The gentle rain which waters my beans and keeps me in the house today is not drear and melancholy, but good for me too. Though it prevents my hoeing them, it is of far more worth than my hoeing. If it should continue so long as to cause the seeds to rot in the ground and destroy the potatoes in the low lands, it would still be good for the grass on the uplands, and, being good for the grass, it would be good for me.


The passage goes to Thoreau's almost complete lack of parochialism, the universalness of his view. It's strange to say this, in a sense, when we consider his Concord chauvinism, but really there is no contradiction. Concord was as good as any place in the world, he was sure of that, but he had the solid proof of it. And its people really had nothing to do with its high status; it was only as bad as any other place in that regard.

Thoreau always encourages us to see beyond our narrow personal interests. So my "bad" weather will be good for other people, other creatures. (Didn't he say something like, "There is no such thing as bad weather?") He even encourages us to see beyond our narrow human interests. It is this last part that presents the greatest, probably insurmountable, challenge for us. For we are convinced that anything we do to advance the human project must be good. Thoreau would have strongly disagreed, I believe. To name one instance, he would have been aghast at the thought of an industry devoted to medical experimentation on animals. To name another, he would have hated the taking away of liberties for the purpose of making us "safe." To truly live as but one species among the millions of others, we would have to rein in our own species' development, and this we are loath to do. No one with an ounce of political power is proposing it.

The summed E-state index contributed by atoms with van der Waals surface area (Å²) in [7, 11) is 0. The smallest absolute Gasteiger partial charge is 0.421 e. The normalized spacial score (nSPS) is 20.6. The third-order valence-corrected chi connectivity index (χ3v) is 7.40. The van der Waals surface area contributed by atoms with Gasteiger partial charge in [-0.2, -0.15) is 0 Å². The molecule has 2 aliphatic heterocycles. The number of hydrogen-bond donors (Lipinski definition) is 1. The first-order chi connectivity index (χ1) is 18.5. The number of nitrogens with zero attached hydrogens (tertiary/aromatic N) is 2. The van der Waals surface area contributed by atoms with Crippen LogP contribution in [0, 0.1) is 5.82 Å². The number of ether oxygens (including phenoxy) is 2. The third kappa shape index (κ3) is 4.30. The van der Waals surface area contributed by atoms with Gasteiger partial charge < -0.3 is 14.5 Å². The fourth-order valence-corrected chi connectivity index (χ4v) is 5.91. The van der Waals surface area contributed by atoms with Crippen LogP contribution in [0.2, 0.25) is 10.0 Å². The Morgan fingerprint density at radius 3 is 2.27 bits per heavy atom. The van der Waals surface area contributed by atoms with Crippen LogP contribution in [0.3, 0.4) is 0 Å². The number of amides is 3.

Some of the writing seems to display that extravagance (extra-vagance) that Thoreau wishes his work to attain (see last chapter). If it attains to true obscurity, so much the better.
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5.6 Any prospect of awakening or coming to life to a dead man makes indifferent all times and places. The place where that may occur is always the same, and indescribably pleasant to all our senses. For the most part we allow only outlying and transient circumstances to make our occasions. They are, in fact, the cause of our distraction. Nearest to all things is that power which fashions their being. Next to us the grandest laws are continually being executed. Next to us is not the workman whom we have hired, with whom we love so well to talk, but the workman whose work we are.


Probably my favorite extravagance:
Quote: